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Chaos and good news

In the beginning, the earth was a formless void, shrouded in darkness. A wind from God swept over the face of the waters, and God said, ‘Let there be light.’

These are familiar verses from the story of creation in Genesis. Alternatively, we might say from the continuing story of creation, for it is an ongoing process.

It doesn’t concern one event aeons ago, albeit seminal; rather, it speaks of the way new life continually comes into being in the world.

First, there is chaos, a state of being where nothing makes sense, where there is no definition or order, and no history. Secondly, something emerges from this chaos, perhaps small but nonetheless a spark of new life, and thus history begins. God said, ‘Let there be light.’ And there was.

New life emerges from chaos. The advent of new life requires chaos.

The story of Pentecost, found in Acts chapter 2, replicates this process. In Acts 2, we read an account of the creation of a new community, the church.

It began with chaos. Pilgrims from around the Mediterranean, who had gathered in Jerusalem for the Jewish festival of Pentecost, suddenly heard Jesus’ disciples speaking in their own languages, as the Spirit gave them ability.

The pilgrims were thrown into chaos, amazed and perplexed.

Some attempted an interpretation, ‘They are filled with new wine.’

(It is intriguing how chaos is met so often with disparaging remarks!)

Then Peter stood up and spoke, ‘God has declared I will pour out my Spirit on all people.’ He sought to make sense of this strange experience, to bring order and definition to it, to name the advent of something new.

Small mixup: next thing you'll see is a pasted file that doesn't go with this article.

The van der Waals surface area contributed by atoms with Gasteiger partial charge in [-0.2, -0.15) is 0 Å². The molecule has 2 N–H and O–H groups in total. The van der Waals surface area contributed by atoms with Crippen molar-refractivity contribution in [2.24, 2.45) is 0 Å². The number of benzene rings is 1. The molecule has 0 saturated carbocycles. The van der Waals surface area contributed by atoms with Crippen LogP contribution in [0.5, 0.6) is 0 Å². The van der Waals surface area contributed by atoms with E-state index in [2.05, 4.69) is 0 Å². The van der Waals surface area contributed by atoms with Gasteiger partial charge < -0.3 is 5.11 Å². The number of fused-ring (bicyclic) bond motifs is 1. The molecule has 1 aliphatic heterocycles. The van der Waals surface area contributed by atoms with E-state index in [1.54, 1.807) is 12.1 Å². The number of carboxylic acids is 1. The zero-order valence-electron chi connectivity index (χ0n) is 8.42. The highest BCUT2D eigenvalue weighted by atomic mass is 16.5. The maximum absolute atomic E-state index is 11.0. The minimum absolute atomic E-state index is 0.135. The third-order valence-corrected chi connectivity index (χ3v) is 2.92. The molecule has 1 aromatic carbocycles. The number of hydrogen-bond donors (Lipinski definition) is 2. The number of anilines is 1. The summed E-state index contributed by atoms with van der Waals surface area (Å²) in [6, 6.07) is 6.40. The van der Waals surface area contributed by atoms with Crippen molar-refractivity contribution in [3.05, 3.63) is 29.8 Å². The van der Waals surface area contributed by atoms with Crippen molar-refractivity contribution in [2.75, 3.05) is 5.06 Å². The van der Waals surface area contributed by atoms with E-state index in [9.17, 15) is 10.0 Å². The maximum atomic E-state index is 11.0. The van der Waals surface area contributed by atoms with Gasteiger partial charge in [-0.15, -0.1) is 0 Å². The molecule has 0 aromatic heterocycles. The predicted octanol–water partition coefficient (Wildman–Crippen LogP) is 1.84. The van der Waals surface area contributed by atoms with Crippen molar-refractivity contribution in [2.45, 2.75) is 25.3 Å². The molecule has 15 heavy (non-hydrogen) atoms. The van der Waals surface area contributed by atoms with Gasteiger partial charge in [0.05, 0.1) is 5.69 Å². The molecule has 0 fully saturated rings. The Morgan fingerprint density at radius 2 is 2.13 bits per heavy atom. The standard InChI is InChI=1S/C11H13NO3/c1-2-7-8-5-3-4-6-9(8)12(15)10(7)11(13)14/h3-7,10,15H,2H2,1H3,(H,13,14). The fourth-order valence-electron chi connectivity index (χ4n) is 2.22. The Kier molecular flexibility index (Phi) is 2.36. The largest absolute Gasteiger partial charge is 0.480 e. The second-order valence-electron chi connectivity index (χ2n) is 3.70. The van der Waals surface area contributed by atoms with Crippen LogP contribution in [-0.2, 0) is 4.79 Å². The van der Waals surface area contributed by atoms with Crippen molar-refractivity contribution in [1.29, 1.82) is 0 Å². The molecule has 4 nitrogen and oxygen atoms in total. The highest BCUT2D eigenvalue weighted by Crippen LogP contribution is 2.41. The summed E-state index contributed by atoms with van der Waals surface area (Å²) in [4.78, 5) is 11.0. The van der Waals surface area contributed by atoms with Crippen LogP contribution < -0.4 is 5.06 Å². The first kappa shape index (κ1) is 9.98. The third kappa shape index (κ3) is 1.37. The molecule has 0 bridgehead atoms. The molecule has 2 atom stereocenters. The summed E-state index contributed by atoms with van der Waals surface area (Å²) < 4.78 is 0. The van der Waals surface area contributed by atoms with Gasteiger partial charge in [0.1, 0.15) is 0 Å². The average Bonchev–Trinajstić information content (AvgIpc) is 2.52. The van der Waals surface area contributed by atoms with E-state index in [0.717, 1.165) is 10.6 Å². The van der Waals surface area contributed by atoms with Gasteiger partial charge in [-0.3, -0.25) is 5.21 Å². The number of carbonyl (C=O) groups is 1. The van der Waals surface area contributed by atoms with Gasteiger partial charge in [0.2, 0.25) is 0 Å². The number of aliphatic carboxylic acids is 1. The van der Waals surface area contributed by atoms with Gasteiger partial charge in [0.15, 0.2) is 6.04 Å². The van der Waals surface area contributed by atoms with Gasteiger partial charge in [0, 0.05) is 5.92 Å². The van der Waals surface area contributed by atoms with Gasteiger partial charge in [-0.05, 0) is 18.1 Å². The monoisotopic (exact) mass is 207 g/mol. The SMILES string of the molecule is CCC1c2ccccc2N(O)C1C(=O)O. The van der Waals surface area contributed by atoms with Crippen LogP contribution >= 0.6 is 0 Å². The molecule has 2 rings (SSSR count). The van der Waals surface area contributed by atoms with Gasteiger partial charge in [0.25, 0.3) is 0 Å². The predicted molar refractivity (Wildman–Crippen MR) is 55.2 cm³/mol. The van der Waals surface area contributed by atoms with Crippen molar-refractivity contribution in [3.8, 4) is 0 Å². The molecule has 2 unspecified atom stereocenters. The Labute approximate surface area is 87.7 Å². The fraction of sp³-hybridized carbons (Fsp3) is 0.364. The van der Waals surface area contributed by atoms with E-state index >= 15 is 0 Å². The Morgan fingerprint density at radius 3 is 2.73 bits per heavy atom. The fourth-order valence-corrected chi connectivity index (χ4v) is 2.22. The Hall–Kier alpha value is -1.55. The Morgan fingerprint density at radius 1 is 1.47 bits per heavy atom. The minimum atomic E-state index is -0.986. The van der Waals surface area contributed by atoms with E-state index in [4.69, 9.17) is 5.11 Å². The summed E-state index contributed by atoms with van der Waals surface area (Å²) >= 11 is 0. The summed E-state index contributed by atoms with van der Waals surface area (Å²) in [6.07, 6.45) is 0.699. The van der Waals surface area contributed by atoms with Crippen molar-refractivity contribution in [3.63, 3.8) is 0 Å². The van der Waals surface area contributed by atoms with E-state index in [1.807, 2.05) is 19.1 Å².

Of note, in both Genesis and Acts, this birthing process was initiated by the Spirit of God. (In the Genesis account, the expression ‘a wind from God’ can be translated as ‘the Spirit of God.’)

Today, the Spirit is agitating again, seeking to bring new life out of chaos.

For this Spirit work to be fruitful, we have to live with chaos. That is exacting, demanding, and unavoidable. How will we support each other to live through it well?

We need to endure it, and, like Peter, we also need to discover fresh words, images, and insights that name it as an opportunity to bring new life to birth.

Yesterday at Bible study, when we studied Acts 2, one of our number shared with us the way that many people, following the Manchester bombing, responded with compassion and concern. A homeless man cradled two victims covered in blood who were dying; taxi drivers offered free lifts home; a Muslim and a Jew prayed together…

Out of chaos, they brought new life. They gave definition and shape to the ever-present possibility of love.

As people of faith, we are called upon to scan the horizon for good news of life emerging from chaos. As people of faith, we seek fresh words to bring it to birth.

This is an important part of discerning and speaking good news.